The road to hell is paved with good intentions:
As the housing market began booming in the mid-2000s, Wells Fargo & Co. teamed up with prominent African American commentator and PBS talk show host Tavis Smiley and financial author Kelvin Boston, the host of “Moneywise,” a multicultural financial affairs show, to host something called “Wealth Building” seminars in black neighborhoods.
Smiley was the keynote speaker, and the big draw, according to Boston and Keith Corbett, executive vice president of the Center for Responsible Lending, who attended two of the seminars. Smiley would charge up the audience — and rattle the Wells Fargo executives in attendance — by launching into a story about how he hated banks, and how they used to refuse to lend him money for his real estate projects in Compton, Calif., and elsewhere. After Hurricane Katrina, Smiley also emphasized the importance of building assets and wealth, saying those who had done so were able to leave New Orleans, while people with nothing had to stay behind, Boston said.
Seems like a good plan, until Wells Fargo went in to close the sale.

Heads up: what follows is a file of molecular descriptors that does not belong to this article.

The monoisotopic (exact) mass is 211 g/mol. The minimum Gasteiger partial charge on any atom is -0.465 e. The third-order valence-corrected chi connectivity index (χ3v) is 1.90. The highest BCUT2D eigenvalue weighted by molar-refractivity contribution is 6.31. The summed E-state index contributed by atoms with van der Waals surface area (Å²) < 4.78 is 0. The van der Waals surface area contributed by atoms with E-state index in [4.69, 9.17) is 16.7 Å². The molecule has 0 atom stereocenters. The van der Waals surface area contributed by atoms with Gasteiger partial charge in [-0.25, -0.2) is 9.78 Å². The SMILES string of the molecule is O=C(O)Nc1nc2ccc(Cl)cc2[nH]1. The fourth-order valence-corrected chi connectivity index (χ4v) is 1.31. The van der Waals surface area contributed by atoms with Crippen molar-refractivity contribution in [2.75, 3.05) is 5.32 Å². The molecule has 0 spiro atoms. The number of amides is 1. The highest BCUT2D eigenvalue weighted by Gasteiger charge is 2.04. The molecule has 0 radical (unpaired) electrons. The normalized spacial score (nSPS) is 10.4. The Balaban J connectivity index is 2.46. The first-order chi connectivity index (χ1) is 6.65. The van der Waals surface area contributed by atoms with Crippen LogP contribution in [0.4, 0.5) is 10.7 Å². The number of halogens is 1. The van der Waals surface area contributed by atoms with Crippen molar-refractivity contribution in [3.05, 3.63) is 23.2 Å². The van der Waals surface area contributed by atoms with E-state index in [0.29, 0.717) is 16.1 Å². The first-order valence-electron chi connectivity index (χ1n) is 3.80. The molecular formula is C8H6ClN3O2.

But what appeared on the surface as a way to help black borrowers build wealth was actually just the opposite, according to a little-noticed explanation of the “Wealth Building” seminar strategy, contained in a lawsuit recently filed by Illinois Attorney General Lisa Madigan.
Wells’ plan for the seminars all along was to target black borrowers for higher-cost subprime mortgages, not for wealth-building, the suit charged. And the seminars were a part of the bank’s overall illegal and discriminatory practice of steering black and Hispanic borrowers into riskier and more expensive loans, the suit said.
“According to a former Wells Fargo Home Mortgage employee, one of these ‘Wealth Building’ seminars held in Maryland was planned for an audience that would be virtually all African American,” the suit said. “The plan for the seminar was for Wells Fargo Home Mortgage employees to talk about subprime mortgages, although they were directed by Wells Fargo Home Mortgage to use the term ‘alternative lending’ when marketing these products.”
The former employee, who is white, was scheduled to speak at the seminar, but was told by a manager that she was “too white,” and that only black employees could make presentations, the suit said.
Yeah, in other words, Tavis Smiley and Kelvin Boston got paid to bring in the marks and Wells Fargo bagged subprime loans as a result. Boston seems to be throwing Smiley under the bus pretty quickly in this story, and Smiley has said very little.
If I didn't think Smiley was a brazen opportunistic asshole before, I sure as hell do now. Not everybody that ruined the economy for minorities was white, folks.